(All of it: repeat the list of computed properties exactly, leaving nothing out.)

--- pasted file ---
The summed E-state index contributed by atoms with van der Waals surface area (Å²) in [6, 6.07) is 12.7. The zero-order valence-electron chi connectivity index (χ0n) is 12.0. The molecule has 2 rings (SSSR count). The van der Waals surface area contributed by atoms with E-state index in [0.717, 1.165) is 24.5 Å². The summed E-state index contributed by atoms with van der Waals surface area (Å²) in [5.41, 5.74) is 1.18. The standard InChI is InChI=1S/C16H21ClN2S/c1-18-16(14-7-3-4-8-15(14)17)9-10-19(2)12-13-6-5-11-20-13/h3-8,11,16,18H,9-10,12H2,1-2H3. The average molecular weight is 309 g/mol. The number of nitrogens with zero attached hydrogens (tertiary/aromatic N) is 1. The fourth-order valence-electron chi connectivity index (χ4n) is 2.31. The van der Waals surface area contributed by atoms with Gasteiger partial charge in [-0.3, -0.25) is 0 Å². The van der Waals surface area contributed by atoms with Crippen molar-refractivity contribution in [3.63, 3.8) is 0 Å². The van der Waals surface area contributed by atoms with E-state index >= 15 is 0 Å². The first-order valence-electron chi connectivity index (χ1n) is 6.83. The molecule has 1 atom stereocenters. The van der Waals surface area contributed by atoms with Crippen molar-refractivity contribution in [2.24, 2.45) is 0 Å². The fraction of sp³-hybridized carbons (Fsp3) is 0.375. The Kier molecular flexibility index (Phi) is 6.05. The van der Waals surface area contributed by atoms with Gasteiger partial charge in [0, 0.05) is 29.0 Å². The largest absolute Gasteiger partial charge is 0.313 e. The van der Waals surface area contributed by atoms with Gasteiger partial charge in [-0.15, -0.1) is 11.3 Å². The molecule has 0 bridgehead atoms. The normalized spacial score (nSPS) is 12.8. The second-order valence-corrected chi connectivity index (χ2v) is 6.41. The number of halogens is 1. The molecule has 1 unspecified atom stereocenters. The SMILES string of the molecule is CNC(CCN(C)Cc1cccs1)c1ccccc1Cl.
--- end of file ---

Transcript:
The summed E-state index contributed by atoms with van der Waals surface area (Å²) in [6, 6.07) is 12.7. The zero-order valence-electron chi connectivity index (χ0n) is 12.0. The molecule has 2 rings (SSSR count). The van der Waals surface area contributed by atoms with E-state index in [0.717, 1.165) is 24.5 Å². The summed E-state index contributed by atoms with van der Waals surface area (Å²) in [5.41, 5.74) is 1.18. The standard InChI is InChI=1S/C16H21ClN2S/c1-18-16(14-7-3-4-8-15(14)17)9-10-19(2)12-13-6-5-11-20-13/h3-8,11,16,18H,9-10,12H2,1-2H3. The average molecular weight is 309 g/mol. The number of nitrogens with zero attached hydrogens (tertiary/aromatic N) is 1. The fourth-order valence-electron chi connectivity index (χ4n) is 2.31. The van der Waals surface area contributed by atoms with Gasteiger partial charge in [-0.3, -0.25) is 0 Å². The van der Waals surface area contributed by atoms with Crippen molar-refractivity contribution in [3.63, 3.8) is 0 Å². The van der Waals surface area contributed by atoms with E-state index >= 15 is 0 Å². The first-order valence-electron chi connectivity index (χ1n) is 6.83. The molecule has 1 atom stereocenters. The van der Waals surface area contributed by atoms with Crippen molar-refractivity contribution in [2.24, 2.45) is 0 Å². The fraction of sp³-hybridized carbons (Fsp3) is 0.375. The Kier molecular flexibility index (Phi) is 6.05. The van der Waals surface area contributed by atoms with Gasteiger partial charge in [0, 0.05) is 29.0 Å². The largest absolute Gasteiger partial charge is 0.313 e. The van der Waals surface area contributed by atoms with Gasteiger partial charge in [-0.15, -0.1) is 11.3 Å². The molecule has 0 bridgehead atoms. The normalized spacial score (nSPS) is 12.8. The second-order valence-corrected chi connectivity index (χ2v) is 6.41. The number of halogens is 1. The molecule has 1 unspecified atom stereocenters. The SMILES string of the molecule is CNC(CCN(C)Cc1cccs1)c1ccccc1Cl.